Rich Ostry’s Story
This is a story of my wife Cathy, and what transplant means to us. Cathy is very special—she has been on both ends of the transplant story. I hope that sharing our story helps other people.
It all started 13 years ago. Cathy’s brother David needed a kidney transplant. He is a juvenile diabetic and the doctors thought that it was time for his kidney. The whole family was tested to see if they could donate to him, and Cathy matched. She donated a kidney to him at the University of Wisconsin Madison. Back then the medicines were not as good as they are now, moon face and other side effects. The real reason for the transplant wound up being a disease in the family, focalgleumerial nephritis, the same thing as Alonso Morning and Sean Elliott.
Cathy was diagnosed a few years later with the same disease as her brother. We kept it in check for 7 years with diet control. In March 1997 Cathy went into full renal failure. I remember it as it was yesterday, she woke up on Sunday morning and said she wanted to go to the hospital. She was scheduled to see a new doctor later that week, Dr. Ken Miller. He meet us at the hospital and started to bring Cathy back to life. She had her first dialysis that night and spent 6 days in the hospital. Over the next few months she went from hemodialysis to peritoneal dialysis to being hooked up on a night cycler for 9 hours a night. Slowly and surely Cathy got stronger, thanks to Dr. Miller.
We started to look for hospitals to get Cathy on a transplant list, U. of Minnesota, UW Madison and Northwestern U. Dr. Miller did say that there was always a possibility of family members donating to Cathy, and I even asked if I could. When we visited the hospitals, I was tested to see if I was a match for her. The results came back that we matched in blood values and that our bloods were not allergic to each other. With all the new medicines that are available today we did not have to be as closely matched as in the past. We then booked November 13, 1997 for the transplant at Northwestern.
I went through testing to see if all was OK with me and which kidney they would take. We were very lucky with Northwestern, 3 weeks before the transplant they did their first laparoscopic kidney donation. I was a candidate for the new procedure and was their 6th laparoscopic donation. Instead of having a large 10 inch opening, I had a 2 inch opening and 4 small holes (they only needed a band-aid to close them).
The day before the transplant we did all the pre-testing and stayed close to the hospital. There was a small problem with Cathy, she had some fluid in her lungs. That night they were able to remove the fluid and did not have to postpone the operation.
I was taken down to surgery at 6am, surgery started to 7. They kept Cathy informed on how I was doing and took her down a few hours later. When my surgery was finished, my kidney became Cathy’s within a few hours. The surgery went great for both Cathy and me, Cathy was making urine right on the operating table. It is amazing how many tubes are attached to you when you wake up.
Cathy, as do all transplant patients, went on many drugs right away. Instead of a lot of harmful rejection medicines like her brother was on, she was put on a clinical trial of a new rejection medicine. That medicine, cellcept, is much stronger and not toxic to the kidney as the old medicines were.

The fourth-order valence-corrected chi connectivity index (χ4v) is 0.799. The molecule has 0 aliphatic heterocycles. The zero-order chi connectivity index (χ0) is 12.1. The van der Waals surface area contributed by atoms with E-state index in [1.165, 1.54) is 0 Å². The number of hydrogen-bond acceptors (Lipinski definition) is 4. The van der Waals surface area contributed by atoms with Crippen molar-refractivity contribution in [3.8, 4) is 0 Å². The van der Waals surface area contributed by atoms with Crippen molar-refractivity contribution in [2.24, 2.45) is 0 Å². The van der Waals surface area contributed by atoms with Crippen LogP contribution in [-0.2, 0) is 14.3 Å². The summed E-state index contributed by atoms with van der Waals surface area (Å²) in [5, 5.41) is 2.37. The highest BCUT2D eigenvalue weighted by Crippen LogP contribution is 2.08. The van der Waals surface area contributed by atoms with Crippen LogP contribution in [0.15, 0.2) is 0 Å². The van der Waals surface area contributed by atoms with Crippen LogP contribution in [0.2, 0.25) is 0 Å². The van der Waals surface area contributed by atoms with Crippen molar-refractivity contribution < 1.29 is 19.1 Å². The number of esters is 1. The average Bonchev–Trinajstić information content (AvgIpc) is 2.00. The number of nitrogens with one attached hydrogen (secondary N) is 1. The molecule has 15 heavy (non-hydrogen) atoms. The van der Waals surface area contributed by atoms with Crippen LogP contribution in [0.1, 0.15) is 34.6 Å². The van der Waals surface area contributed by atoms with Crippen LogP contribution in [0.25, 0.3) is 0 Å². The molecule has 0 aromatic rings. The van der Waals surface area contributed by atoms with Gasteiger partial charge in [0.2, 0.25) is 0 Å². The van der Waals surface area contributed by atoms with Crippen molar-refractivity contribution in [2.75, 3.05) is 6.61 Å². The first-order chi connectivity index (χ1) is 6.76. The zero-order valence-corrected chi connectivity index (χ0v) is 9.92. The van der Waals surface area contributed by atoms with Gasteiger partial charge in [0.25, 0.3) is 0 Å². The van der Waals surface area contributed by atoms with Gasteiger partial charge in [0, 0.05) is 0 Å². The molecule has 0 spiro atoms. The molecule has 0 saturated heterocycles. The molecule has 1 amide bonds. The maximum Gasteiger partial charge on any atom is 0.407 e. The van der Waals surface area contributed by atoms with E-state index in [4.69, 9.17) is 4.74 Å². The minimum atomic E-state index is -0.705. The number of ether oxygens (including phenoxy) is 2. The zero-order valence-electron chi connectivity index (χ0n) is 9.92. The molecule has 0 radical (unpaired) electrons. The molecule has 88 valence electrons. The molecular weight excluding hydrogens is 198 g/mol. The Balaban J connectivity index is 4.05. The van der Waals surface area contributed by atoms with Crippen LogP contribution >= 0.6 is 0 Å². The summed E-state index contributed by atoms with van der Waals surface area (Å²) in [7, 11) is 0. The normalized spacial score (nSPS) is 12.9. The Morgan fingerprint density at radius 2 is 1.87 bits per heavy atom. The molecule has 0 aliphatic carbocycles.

Because of the laparoscopic surgery, the hospital stay was very short. The surgery was on a Thursday, I came home on Saturday. They don’t keep the recipient in long either now, Cathy came home on Sunday. Those next few weeks we visited the Northwestern clinic about 3 times a week for blood draws to check on Cathy’s values and additional test medicines. It helped staying at Cathy’s mother’s house for a few weeks after, we would get up, drive downtown, see the doctors and drive back. Taking care of someone is not really easy and my healing at the same time did not help. We did go home 2 weeks later.
Cathy did have a rejection attempt but it was caught very early. She was treated at home by a visiting nurse for 2 weeks. After that things have been very good. It has been 3 years since the transplant and both of us are doing very good. The new medicines that are available today are even better than what Cathy is on. They are truly amazing, living donors do not have to match as close as was needed 13 years ago, and the surgical techniques are far better meaning less hospital stay afterwards.
There are some things that I am very thankful for during this whole process.
- Dr. Miller is a great doctor. He took care of Cathy when she really needed help and still takes very good care of her. He is someone you can talk to on a person-to-person basis.
- Northwestern University. They did a great job with both of us, especially Dr. Stuart and Dr. Leventhal. The nurses are also great.
- The new medicines. Each day that goes by the rejection medicines get better with less side effects. There are even better ones on the way.
- Walt Disney World. When Cathy went into renal failure we already planned a trip to WDW with her sister and niece. We used WDW as a goal to get Cathy well enough to go there just months afterwards. The goal is not just for the patient but the whole family, everyone goes through this together.
- Family. My Dad and sisters were there with us for it all. Cathy’s Mom and Dad are great, they helped us get from day to day. Carla and Kirsten, the second half of the Fab 4, our family, thank you.
- For someone to be on both sides of a transplant is pretty special. I know Cathy didn’t even need to be asked to help her brother. I always knew that Cathy was a very strong person but as every day goes by I am awestruck by how she gets stronger every day. She truly is my hero and I love her very much!
I hope this helps.
Rich and Cathy Ostry